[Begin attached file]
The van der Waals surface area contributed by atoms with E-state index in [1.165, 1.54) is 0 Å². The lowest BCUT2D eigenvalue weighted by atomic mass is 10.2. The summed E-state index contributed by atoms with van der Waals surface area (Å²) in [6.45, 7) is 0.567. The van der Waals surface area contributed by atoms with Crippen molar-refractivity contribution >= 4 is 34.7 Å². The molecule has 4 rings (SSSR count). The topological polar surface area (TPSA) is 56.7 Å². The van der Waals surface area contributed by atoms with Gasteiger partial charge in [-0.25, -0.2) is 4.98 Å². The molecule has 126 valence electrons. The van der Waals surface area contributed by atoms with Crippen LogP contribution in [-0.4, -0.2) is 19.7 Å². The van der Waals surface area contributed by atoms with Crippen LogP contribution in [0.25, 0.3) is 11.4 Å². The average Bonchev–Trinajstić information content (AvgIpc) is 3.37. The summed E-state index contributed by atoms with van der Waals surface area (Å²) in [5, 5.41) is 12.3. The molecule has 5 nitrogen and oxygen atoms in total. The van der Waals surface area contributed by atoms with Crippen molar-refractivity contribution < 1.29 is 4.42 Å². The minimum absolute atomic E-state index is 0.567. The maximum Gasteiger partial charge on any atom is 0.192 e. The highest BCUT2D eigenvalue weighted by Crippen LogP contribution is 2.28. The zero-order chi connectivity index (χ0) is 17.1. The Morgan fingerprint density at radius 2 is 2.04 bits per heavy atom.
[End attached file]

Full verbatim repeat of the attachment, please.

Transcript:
The van der Waals surface area contributed by atoms with E-state index in [1.165, 1.54) is 0 Å². The lowest BCUT2D eigenvalue weighted by atomic mass is 10.2. The summed E-state index contributed by atoms with van der Waals surface area (Å²) in [6.45, 7) is 0.567. The van der Waals surface area contributed by atoms with Crippen molar-refractivity contribution >= 4 is 34.7 Å². The molecule has 4 rings (SSSR count). The topological polar surface area (TPSA) is 56.7 Å². The van der Waals surface area contributed by atoms with Gasteiger partial charge in [-0.25, -0.2) is 4.98 Å². The molecule has 126 valence electrons. The van der Waals surface area contributed by atoms with Crippen LogP contribution in [-0.4, -0.2) is 19.7 Å². The van der Waals surface area contributed by atoms with Crippen LogP contribution in [0.25, 0.3) is 11.4 Å². The average Bonchev–Trinajstić information content (AvgIpc) is 3.37. The summed E-state index contributed by atoms with van der Waals surface area (Å²) in [5, 5.41) is 12.3. The molecule has 5 nitrogen and oxygen atoms in total. The van der Waals surface area contributed by atoms with Crippen molar-refractivity contribution < 1.29 is 4.42 Å². The minimum absolute atomic E-state index is 0.567. The maximum Gasteiger partial charge on any atom is 0.192 e. The highest BCUT2D eigenvalue weighted by Crippen LogP contribution is 2.28. The zero-order chi connectivity index (χ0) is 17.1. The Morgan fingerprint density at radius 2 is 2.04 bits per heavy atom.